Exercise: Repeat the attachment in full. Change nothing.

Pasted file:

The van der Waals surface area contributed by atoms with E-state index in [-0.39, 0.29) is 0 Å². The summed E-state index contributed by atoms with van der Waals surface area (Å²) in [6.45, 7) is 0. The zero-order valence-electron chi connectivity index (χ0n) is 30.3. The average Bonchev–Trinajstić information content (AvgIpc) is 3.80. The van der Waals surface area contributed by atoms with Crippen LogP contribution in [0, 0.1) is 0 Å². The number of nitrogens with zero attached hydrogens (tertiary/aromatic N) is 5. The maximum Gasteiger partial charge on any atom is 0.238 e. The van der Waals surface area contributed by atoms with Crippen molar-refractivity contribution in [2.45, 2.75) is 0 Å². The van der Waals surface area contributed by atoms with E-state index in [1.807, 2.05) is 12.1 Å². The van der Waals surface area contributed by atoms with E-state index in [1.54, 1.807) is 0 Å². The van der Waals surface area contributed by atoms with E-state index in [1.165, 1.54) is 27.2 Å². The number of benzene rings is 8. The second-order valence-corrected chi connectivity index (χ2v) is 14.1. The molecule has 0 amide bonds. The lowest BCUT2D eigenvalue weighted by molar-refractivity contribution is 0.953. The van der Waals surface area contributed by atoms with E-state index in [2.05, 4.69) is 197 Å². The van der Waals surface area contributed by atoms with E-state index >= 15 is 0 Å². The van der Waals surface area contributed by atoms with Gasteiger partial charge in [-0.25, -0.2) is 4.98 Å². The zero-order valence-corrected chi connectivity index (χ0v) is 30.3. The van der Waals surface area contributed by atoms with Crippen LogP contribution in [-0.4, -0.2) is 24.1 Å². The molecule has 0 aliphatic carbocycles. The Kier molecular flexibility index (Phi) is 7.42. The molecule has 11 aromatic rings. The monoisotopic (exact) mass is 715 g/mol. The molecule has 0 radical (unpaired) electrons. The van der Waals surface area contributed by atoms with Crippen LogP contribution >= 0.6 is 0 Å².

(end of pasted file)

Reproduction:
The van der Waals surface area contributed by atoms with E-state index in [-0.39, 0.29) is 0 Å². The summed E-state index contributed by atoms with van der Waals surface area (Å²) in [6.45, 7) is 0. The zero-order valence-electron chi connectivity index (χ0n) is 30.3. The average Bonchev–Trinajstić information content (AvgIpc) is 3.80. The van der Waals surface area contributed by atoms with Crippen LogP contribution in [0, 0.1) is 0 Å². The number of nitrogens with zero attached hydrogens (tertiary/aromatic N) is 5. The maximum Gasteiger partial charge on any atom is 0.238 e. The van der Waals surface area contributed by atoms with Crippen molar-refractivity contribution in [2.45, 2.75) is 0 Å². The van der Waals surface area contributed by atoms with E-state index in [1.807, 2.05) is 12.1 Å². The van der Waals surface area contributed by atoms with E-state index in [1.54, 1.807) is 0 Å². The van der Waals surface area contributed by atoms with E-state index in [1.165, 1.54) is 27.2 Å². The number of benzene rings is 8. The second-order valence-corrected chi connectivity index (χ2v) is 14.1. The molecule has 0 amide bonds. The lowest BCUT2D eigenvalue weighted by molar-refractivity contribution is 0.953. The van der Waals surface area contributed by atoms with E-state index in [2.05, 4.69) is 197 Å². The van der Waals surface area contributed by atoms with E-state index >= 15 is 0 Å². The van der Waals surface area contributed by atoms with Gasteiger partial charge in [-0.25, -0.2) is 4.98 Å². The zero-order valence-corrected chi connectivity index (χ0v) is 30.3. The van der Waals surface area contributed by atoms with Crippen LogP contribution in [-0.4, -0.2) is 24.1 Å². The molecule has 0 aliphatic carbocycles. The Kier molecular flexibility index (Phi) is 7.42. The molecule has 11 aromatic rings. The monoisotopic (exact) mass is 715 g/mol. The molecule has 0 radical (unpaired) electrons. The van der Waals surface area contributed by atoms with Crippen LogP contribution >= 0.6 is 0 Å².